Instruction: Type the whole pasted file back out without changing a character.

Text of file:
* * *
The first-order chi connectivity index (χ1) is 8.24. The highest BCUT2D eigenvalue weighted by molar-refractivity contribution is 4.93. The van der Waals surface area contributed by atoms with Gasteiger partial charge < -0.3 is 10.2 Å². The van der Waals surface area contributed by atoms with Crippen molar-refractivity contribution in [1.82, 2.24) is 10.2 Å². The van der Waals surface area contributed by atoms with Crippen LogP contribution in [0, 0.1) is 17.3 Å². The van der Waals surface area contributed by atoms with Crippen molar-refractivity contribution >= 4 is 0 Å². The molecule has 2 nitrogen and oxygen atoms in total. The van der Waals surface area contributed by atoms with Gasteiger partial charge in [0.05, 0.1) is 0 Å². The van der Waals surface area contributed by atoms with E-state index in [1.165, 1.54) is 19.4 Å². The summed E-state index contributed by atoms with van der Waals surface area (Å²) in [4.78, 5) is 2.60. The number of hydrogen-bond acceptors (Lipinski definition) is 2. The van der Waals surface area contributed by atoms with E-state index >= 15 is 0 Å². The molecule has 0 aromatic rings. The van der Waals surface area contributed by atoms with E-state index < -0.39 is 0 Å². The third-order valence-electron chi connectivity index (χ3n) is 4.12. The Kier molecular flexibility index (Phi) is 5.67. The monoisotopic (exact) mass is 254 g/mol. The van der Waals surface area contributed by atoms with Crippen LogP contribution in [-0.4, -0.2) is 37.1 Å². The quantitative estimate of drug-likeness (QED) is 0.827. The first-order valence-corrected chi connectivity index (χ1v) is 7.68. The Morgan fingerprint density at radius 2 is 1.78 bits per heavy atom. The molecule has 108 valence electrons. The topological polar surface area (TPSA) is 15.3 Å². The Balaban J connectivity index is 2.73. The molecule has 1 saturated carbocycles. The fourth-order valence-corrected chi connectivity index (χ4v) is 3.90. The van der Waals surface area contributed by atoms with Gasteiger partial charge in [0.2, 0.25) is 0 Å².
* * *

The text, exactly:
The first-order chi connectivity index (χ1) is 8.24. The highest BCUT2D eigenvalue weighted by molar-refractivity contribution is 4.93. The van der Waals surface area contributed by atoms with Gasteiger partial charge < -0.3 is 10.2 Å². The van der Waals surface area contributed by atoms with Crippen molar-refractivity contribution in [1.82, 2.24) is 10.2 Å². The van der Waals surface area contributed by atoms with Crippen LogP contribution in [0, 0.1) is 17.3 Å². The van der Waals surface area contributed by atoms with Crippen molar-refractivity contribution >= 4 is 0 Å². The molecule has 2 nitrogen and oxygen atoms in total. The van der Waals surface area contributed by atoms with Gasteiger partial charge in [0.05, 0.1) is 0 Å². The van der Waals surface area contributed by atoms with E-state index in [1.165, 1.54) is 19.4 Å². The summed E-state index contributed by atoms with van der Waals surface area (Å²) in [4.78, 5) is 2.60. The number of hydrogen-bond acceptors (Lipinski definition) is 2. The van der Waals surface area contributed by atoms with E-state index >= 15 is 0 Å². The molecule has 0 aromatic rings. The van der Waals surface area contributed by atoms with E-state index < -0.39 is 0 Å². The third-order valence-electron chi connectivity index (χ3n) is 4.12. The Kier molecular flexibility index (Phi) is 5.67. The monoisotopic (exact) mass is 254 g/mol. The van der Waals surface area contributed by atoms with Crippen LogP contribution in [-0.4, -0.2) is 37.1 Å². The quantitative estimate of drug-likeness (QED) is 0.827. The first-order valence-corrected chi connectivity index (χ1v) is 7.68. The Morgan fingerprint density at radius 2 is 1.78 bits per heavy atom. The molecule has 108 valence electrons. The topological polar surface area (TPSA) is 15.3 Å². The Balaban J connectivity index is 2.73. The molecule has 1 saturated carbocycles. The fourth-order valence-corrected chi connectivity index (χ4v) is 3.90. The van der Waals surface area contributed by atoms with Gasteiger partial charge in [0.2, 0.25) is 0 Å².